Faction, friction and fraction. Since the beginning of time, divisions have been around. The early Church in Corinth, in particular, was a hotbed of tension and disputes. Groups forming allegiances around personalities in the Church. Arguments about eating meat offered to idols. Disagreements over whose spiritual gift was more important.

Not surprising in some ways. As a commercial center in the ancient world, Corinth was a veritable melting pot of diversity. Residents encompassed a multitude of nationalities and ethnicities of the known world: Jews, Greeks, Romans, and Orientals. The city was adorned with pagan temples to various gods and goddesses of Egypt, Rome and Greece. In the Church itself, slaves and poor mingled with freed men and the upwardly mobile, as well as the “well-born” and elite of society. Women even held some roles of authority, despite never being completely independent under Roman law.

Human nature being what it is, there were bound to be some conflicts.

Fast forward 2,000 years, we are not immune to dissension. Over the past few weeks, I have been disturbed by some attacks on social media by Christians toward other Christians. Given the recent incidents in our country, I recognize the need to voice our different beliefs, especially against acts of injustice. I also appreciate that our distinct views reflect a diversity of backgrounds, cultures, levels of education, and economic status. Even our different spiritual gifts.

One of the dangers we face in a diverse society is living in an echo chamber, where we only encounter beliefs or opinions that coincide with our own. This leads to a kind of parochialism, where our existing views become reinforced and alternative ideas discarded.

But the friction starts when we deliberately divide and entrench ourselves into opposing camps or factions, resulting in polarization. We then label another person or explain the behavior of others in exclusively negative terms. Instead of listening and trying to discern where the other person is coming from, we immediately assume our opponents are just evil or stupid.

St. Paul was quite aware of the numerous factions and fractions within the Church at Corinth. Yet he continually urged them toward unity.

How did he do this? First, Paul acknowledged the existence of divisions and factions in the Body of Christ (1 Corinthians 11:18-19). He almost expected it, given the diversity of those within the Church.

But faction and friction do not necessarily lead to fraction. For example, when Paul and Barnabas disagreed about John and Mark in Acts 15:36-41, the conflict does not distract, but propels them into new regions to further spread of the Gospel.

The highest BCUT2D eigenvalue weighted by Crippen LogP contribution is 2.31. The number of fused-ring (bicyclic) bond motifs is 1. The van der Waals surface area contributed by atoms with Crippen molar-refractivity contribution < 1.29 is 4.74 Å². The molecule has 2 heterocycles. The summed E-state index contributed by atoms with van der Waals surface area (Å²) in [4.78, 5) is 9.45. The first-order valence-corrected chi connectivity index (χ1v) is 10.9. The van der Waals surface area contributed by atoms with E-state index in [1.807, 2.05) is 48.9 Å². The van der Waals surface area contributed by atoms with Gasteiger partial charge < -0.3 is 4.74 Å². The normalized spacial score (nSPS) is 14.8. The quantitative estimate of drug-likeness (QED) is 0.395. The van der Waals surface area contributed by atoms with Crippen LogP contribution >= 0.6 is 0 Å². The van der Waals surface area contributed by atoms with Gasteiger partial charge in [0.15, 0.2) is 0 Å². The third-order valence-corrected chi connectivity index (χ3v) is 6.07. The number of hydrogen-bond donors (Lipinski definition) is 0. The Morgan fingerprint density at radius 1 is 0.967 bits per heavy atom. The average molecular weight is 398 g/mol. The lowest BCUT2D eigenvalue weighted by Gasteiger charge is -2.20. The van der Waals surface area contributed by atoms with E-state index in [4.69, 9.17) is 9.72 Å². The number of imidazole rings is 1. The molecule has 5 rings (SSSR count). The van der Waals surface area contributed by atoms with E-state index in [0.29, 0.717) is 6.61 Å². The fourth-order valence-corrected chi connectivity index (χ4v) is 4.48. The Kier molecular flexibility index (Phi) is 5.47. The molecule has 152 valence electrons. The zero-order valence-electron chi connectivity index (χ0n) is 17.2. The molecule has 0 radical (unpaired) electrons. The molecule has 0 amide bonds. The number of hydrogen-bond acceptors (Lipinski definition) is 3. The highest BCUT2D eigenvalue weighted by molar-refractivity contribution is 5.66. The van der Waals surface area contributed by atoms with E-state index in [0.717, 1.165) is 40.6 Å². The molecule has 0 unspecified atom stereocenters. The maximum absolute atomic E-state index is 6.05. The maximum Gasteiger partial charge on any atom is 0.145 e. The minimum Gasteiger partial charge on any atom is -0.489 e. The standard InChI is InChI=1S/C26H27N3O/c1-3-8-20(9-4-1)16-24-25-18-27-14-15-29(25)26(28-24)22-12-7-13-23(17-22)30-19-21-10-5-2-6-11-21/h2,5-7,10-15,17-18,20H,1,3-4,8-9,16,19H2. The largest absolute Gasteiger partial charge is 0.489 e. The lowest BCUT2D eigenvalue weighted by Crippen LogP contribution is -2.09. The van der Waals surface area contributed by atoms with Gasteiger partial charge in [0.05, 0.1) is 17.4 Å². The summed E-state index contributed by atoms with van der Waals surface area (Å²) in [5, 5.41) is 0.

Paul further grounded Christian unity in the reception of the Eucharist. In 1 Corinthians 10:14-16, he connects the cup of blessing and broken bread with the blood and body of Christ. These two actions are described as a participation or communion (koinonia). As I mentioned in my previous article, koinonia can mean fellowship or communion, belonging, participation, partnership, or even “sharing in.”

Not only is there a mysterious individual participation, communion, and fellowship with Jesus himself in the Eucharist, but also a communal bond. We become part of the whole Mystical Body of Christ. This has radical implications for how we see ourselves and each other.

Within the Body of Christ, in a sense, all things are now new. While we do not forget or reject our cultural ethnicity or gender, no longer is our identity primarily bound up with or defined by these classifications. We are no longer Jew or Greek, slave or free person, male or female; black or white, Republican or Democrat. Rather, our identity as a son or daughter in Christ transcends these labels and categories.

Further, as Paul states, “because the loaf of bread is one, we, though many, are one body, for we all partake of the one loaf” (1 Corinthians 10:16b). This means we all share that same dignity, value, and worth. We share a new fundamental identity and unity in the Church.

Using Paul’s method, what can we take away as we celebrate the Solemnity of the Body and Blood of Christ? First, consider how you identify yourself. Do you see yourself first as a son or daughter in Christ? Secondly, how do you view others? Does your image align with God’s image of them? Thirdly, do you tend to focus on differences or similarities? Do your actions serve to build up unity among your fellow brothers and sisters in Christ?

May the graces of the Eucharist transform our factions and frictions into a fruition of koinonia.

Tamra Hull Fromm, Ph.D., is director of discipleship and an instructor with the Catholic Biblical School of Michigan and has taught at Sacred Heart Major Seminary in Detroit.